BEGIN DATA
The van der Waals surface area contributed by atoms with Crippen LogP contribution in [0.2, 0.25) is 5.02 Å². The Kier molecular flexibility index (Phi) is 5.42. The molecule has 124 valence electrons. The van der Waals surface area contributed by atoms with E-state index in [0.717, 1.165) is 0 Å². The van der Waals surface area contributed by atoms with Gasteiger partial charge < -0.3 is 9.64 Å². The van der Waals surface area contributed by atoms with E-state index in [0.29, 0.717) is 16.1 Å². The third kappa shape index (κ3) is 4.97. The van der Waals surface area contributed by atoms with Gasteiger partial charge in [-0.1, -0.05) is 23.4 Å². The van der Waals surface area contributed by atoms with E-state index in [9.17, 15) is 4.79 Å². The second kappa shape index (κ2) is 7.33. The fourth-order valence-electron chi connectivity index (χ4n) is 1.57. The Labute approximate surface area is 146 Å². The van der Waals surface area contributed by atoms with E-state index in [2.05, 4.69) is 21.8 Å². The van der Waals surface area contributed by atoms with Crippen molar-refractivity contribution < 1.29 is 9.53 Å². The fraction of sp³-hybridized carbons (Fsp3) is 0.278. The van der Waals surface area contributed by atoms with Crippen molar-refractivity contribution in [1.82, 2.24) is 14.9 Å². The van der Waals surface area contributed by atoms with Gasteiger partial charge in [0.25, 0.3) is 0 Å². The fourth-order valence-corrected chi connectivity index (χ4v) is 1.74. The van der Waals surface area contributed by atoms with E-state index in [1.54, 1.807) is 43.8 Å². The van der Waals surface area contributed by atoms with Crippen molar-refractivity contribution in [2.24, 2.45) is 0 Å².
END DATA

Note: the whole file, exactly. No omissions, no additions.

The van der Waals surface area contributed by atoms with Crippen LogP contribution in [0.2, 0.25) is 5.02 Å². The Kier molecular flexibility index (Phi) is 5.42. The molecule has 124 valence electrons. The van der Waals surface area contributed by atoms with E-state index in [0.717, 1.165) is 0 Å². The van der Waals surface area contributed by atoms with Gasteiger partial charge < -0.3 is 9.64 Å². The van der Waals surface area contributed by atoms with E-state index in [0.29, 0.717) is 16.1 Å². The third kappa shape index (κ3) is 4.97. The van der Waals surface area contributed by atoms with Gasteiger partial charge in [-0.1, -0.05) is 23.4 Å². The van der Waals surface area contributed by atoms with E-state index in [9.17, 15) is 4.79 Å². The second kappa shape index (κ2) is 7.33. The fourth-order valence-electron chi connectivity index (χ4n) is 1.57. The Labute approximate surface area is 146 Å². The van der Waals surface area contributed by atoms with E-state index in [2.05, 4.69) is 21.8 Å². The van der Waals surface area contributed by atoms with Crippen molar-refractivity contribution < 1.29 is 9.53 Å². The fraction of sp³-hybridized carbons (Fsp3) is 0.278. The van der Waals surface area contributed by atoms with Crippen molar-refractivity contribution in [1.82, 2.24) is 14.9 Å². The van der Waals surface area contributed by atoms with Gasteiger partial charge in [0.25, 0.3) is 0 Å². The fourth-order valence-corrected chi connectivity index (χ4v) is 1.74. The van der Waals surface area contributed by atoms with E-state index in [1.54, 1.807) is 43.8 Å². The van der Waals surface area contributed by atoms with Crippen molar-refractivity contribution in [2.24, 2.45) is 0 Å².